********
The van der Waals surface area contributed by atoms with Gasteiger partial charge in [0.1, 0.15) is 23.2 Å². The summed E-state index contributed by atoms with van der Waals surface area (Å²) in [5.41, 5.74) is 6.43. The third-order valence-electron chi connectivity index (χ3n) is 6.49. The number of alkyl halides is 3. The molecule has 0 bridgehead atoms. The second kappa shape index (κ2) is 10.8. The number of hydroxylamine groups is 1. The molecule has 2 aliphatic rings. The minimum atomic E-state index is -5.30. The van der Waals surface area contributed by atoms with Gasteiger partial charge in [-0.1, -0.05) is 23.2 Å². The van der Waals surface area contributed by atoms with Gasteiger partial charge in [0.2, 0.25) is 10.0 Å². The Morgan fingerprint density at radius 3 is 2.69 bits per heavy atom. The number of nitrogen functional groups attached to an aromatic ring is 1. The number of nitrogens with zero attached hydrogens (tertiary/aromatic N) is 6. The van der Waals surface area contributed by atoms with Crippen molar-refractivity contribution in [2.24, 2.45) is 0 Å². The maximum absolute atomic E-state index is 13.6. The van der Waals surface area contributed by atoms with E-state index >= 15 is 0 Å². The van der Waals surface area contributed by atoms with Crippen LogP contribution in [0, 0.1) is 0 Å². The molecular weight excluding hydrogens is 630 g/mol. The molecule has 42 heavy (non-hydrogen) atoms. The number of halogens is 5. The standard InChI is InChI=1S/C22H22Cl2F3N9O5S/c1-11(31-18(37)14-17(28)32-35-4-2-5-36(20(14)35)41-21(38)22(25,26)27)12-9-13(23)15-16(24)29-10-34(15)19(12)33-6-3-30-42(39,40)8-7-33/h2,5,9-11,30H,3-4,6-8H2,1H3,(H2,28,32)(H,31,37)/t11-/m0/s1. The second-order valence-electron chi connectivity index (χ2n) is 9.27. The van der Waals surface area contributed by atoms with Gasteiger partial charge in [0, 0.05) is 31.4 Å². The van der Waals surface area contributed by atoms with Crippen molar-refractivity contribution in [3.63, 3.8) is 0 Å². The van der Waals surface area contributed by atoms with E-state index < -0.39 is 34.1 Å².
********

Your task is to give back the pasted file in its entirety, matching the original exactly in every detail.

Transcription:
The van der Waals surface area contributed by atoms with Gasteiger partial charge in [0.1, 0.15) is 23.2 Å². The summed E-state index contributed by atoms with van der Waals surface area (Å²) in [5.41, 5.74) is 6.43. The third-order valence-electron chi connectivity index (χ3n) is 6.49. The number of alkyl halides is 3. The molecule has 0 bridgehead atoms. The second kappa shape index (κ2) is 10.8. The number of hydroxylamine groups is 1. The molecule has 2 aliphatic rings. The minimum atomic E-state index is -5.30. The van der Waals surface area contributed by atoms with Gasteiger partial charge in [-0.1, -0.05) is 23.2 Å². The van der Waals surface area contributed by atoms with Gasteiger partial charge in [0.2, 0.25) is 10.0 Å². The Morgan fingerprint density at radius 3 is 2.69 bits per heavy atom. The number of nitrogen functional groups attached to an aromatic ring is 1. The number of nitrogens with zero attached hydrogens (tertiary/aromatic N) is 6. The van der Waals surface area contributed by atoms with Crippen molar-refractivity contribution in [2.24, 2.45) is 0 Å². The maximum absolute atomic E-state index is 13.6. The van der Waals surface area contributed by atoms with E-state index >= 15 is 0 Å². The van der Waals surface area contributed by atoms with Crippen LogP contribution in [0, 0.1) is 0 Å². The molecular weight excluding hydrogens is 630 g/mol. The molecule has 42 heavy (non-hydrogen) atoms. The number of halogens is 5. The standard InChI is InChI=1S/C22H22Cl2F3N9O5S/c1-11(31-18(37)14-17(28)32-35-4-2-5-36(20(14)35)41-21(38)22(25,26)27)12-9-13(23)15-16(24)29-10-34(15)19(12)33-6-3-30-42(39,40)8-7-33/h2,5,9-11,30H,3-4,6-8H2,1H3,(H2,28,32)(H,31,37)/t11-/m0/s1. The second-order valence-electron chi connectivity index (χ2n) is 9.27. The van der Waals surface area contributed by atoms with Gasteiger partial charge in [0, 0.05) is 31.4 Å². The van der Waals surface area contributed by atoms with Crippen molar-refractivity contribution in [3.63, 3.8) is 0 Å². The van der Waals surface area contributed by atoms with E-state index < -0.39 is 34.1 Å².